Friday, February 09, 2007

A Little Summary Punishment on the Way

More local stuff, I'm afraid. Early this morning, as I pulled my socks on, some local TeeVeeNewsReaders were chirping happily away about this:
Allen County Sheriff Ken Fries is taking a closer look at taser guns.

The sheriff has volunteered to be tased later this month to find out for himself what a person goes through after being shot with the non-lethal alternative to stop a suspect.

According to a news release the sheriff is currently looking for funding options to offset the cost of the devices.
Now, the above is not a transcript from this morning's "news" story as read by our telegenic hair-product models, who made it clear that what Allen County's finest really need in their paws is unlimited doses of sub-lethal lightning bolts.

These things are a terrible, terrible idea. In principle, they might indeed enable a police officer to stop a miscreant who would otherwise be shot with a firearm. Much more likely, they will enable many badge-heavy goons to hand out summary punishment to any who annoy them, with little or nothing in the way of accountability or repercussions to the B-HGs. Instead, the best I can hope for is that Ryan "Jutting Jaw" Elijah, or Mary Collins the Fireproof Blonde, will be the ones who incur the wrath of some Electric Robocop who's having a bad day. It won't happen, but it's kind of a pleasant thought.


lemming said...

I read a study (a few years back) looking at taser use in another Indiana county. All of the officers had been trained in its use and all had to report when and how it was used, etc. Turned out that while all of them had used it at least once, the majority (overwhelming) of taser uses came from two cops... once of whom was being sued.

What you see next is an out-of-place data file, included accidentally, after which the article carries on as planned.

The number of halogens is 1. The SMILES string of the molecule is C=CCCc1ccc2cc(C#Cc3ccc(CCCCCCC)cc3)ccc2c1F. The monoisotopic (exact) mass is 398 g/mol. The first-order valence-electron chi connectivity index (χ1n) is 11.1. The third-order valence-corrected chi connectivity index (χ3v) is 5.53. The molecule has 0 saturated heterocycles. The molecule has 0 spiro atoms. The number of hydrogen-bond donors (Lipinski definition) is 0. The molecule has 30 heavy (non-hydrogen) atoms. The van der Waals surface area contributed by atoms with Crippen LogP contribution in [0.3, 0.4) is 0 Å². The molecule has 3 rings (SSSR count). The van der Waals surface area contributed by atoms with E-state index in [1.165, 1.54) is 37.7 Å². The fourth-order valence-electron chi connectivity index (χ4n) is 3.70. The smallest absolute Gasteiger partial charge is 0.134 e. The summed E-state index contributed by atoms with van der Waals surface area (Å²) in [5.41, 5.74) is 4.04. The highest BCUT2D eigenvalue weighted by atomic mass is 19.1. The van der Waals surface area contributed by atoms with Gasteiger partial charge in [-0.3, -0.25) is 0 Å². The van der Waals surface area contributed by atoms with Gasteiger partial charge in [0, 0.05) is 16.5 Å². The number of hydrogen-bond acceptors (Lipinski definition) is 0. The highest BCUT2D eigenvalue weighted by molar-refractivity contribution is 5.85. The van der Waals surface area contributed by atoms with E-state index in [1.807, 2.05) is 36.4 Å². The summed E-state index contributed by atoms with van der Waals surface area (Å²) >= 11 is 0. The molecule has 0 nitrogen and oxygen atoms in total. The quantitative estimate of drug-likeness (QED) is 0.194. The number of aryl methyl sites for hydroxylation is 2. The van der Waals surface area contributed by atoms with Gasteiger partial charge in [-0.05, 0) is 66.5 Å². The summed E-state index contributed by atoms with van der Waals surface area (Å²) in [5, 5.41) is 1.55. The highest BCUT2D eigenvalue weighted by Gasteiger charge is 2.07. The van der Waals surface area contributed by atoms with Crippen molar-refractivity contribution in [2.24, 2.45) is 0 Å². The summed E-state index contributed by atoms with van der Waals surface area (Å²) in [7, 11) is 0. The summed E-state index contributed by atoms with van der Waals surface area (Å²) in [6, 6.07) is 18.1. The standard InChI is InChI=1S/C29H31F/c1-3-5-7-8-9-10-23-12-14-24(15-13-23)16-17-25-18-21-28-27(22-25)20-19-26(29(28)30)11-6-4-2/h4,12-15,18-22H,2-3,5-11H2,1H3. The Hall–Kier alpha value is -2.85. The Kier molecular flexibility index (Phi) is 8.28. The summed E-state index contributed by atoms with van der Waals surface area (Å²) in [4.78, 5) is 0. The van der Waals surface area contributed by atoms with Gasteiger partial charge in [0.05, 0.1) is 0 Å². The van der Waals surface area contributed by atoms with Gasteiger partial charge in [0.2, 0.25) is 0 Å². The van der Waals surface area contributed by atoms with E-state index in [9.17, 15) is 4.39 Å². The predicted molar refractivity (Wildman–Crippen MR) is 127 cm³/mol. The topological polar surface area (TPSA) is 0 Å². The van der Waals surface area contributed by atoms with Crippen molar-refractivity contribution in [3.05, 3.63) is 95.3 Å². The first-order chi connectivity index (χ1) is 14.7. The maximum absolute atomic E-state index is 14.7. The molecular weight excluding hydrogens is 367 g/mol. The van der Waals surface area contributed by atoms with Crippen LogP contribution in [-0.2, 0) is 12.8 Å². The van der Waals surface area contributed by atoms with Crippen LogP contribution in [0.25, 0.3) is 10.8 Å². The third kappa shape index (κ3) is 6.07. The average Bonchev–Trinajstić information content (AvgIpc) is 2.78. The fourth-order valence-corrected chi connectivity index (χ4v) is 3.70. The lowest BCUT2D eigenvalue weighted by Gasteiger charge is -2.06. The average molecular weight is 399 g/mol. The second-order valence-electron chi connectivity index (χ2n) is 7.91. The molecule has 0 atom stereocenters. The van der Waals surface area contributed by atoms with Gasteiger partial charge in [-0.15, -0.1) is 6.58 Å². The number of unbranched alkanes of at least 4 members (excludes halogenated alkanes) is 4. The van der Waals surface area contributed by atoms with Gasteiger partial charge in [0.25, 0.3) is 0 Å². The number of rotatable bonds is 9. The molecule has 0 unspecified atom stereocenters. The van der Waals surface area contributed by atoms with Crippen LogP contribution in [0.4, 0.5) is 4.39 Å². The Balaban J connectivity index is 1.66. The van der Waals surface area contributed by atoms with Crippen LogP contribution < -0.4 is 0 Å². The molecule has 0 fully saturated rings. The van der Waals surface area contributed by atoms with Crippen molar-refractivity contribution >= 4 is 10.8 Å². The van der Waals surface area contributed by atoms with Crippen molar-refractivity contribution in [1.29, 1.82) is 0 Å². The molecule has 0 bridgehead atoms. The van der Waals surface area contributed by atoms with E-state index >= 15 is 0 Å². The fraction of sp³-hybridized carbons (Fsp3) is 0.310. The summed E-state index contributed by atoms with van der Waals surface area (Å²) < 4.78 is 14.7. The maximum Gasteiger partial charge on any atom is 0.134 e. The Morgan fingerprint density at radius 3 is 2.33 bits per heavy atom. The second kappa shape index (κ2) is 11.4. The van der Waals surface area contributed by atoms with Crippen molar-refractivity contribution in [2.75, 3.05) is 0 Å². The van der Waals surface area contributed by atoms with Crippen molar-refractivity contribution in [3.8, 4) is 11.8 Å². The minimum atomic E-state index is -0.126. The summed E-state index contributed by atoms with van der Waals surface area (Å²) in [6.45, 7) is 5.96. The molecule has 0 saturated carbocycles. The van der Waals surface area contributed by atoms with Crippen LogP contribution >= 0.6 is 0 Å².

At the same time, it's still better than shooting with guns

Bartleby said...

lemming, you are of course correct in saying that it's better to get zapped than shot by a firearm. I guess I don't like seeing the proliferation of these things because I think that a valid risk analysis combines the probability of a bad event with the consequence of that event. It could usefully be thought of like this: risk = probability times consequence. A policeman putting a 9 mm in me represents a very high consequence (I'm quite apt to croak) but a rather low probability (the policeman will have to show convincingly that he needed to shoot me, or be in a lot of trouble himself). Getting tasered is much lower in consequence, but astronomically higher in probability (in the study you cited, every single cop had tasered at least one person ... what fraction of police officers ever actually shoot anyone?). On the whole, I think we're worse off with taser-equipped cops. Police forces are becoming increasingly militarized and increasingly alienated from the civilian population ... and we're hanging rather potent torture devices on their hips that they can use to hand out summary punishment with little accountability.

That's how I see it, anyway.

TW said...

I've watched a few episodes of "Cops" where they had to use tasers. From what I could tell they enabled the police to deal with some very nasty and very uncooperative characters without having to bean them in the heads with their nightsticks. At the same time they afford the officers more protection from being hurt themselves by some wacked-out druggie or drunk.

I agree the potential for their misuse is much greater since they are quite powerful, but not inherently deadly. I'm also of the opinion that there are a number of members of police forces that are on power trips and that are looking for an excuse to use such a device.

Still, I would be inclined to believe that their benefits outweigh their detriments.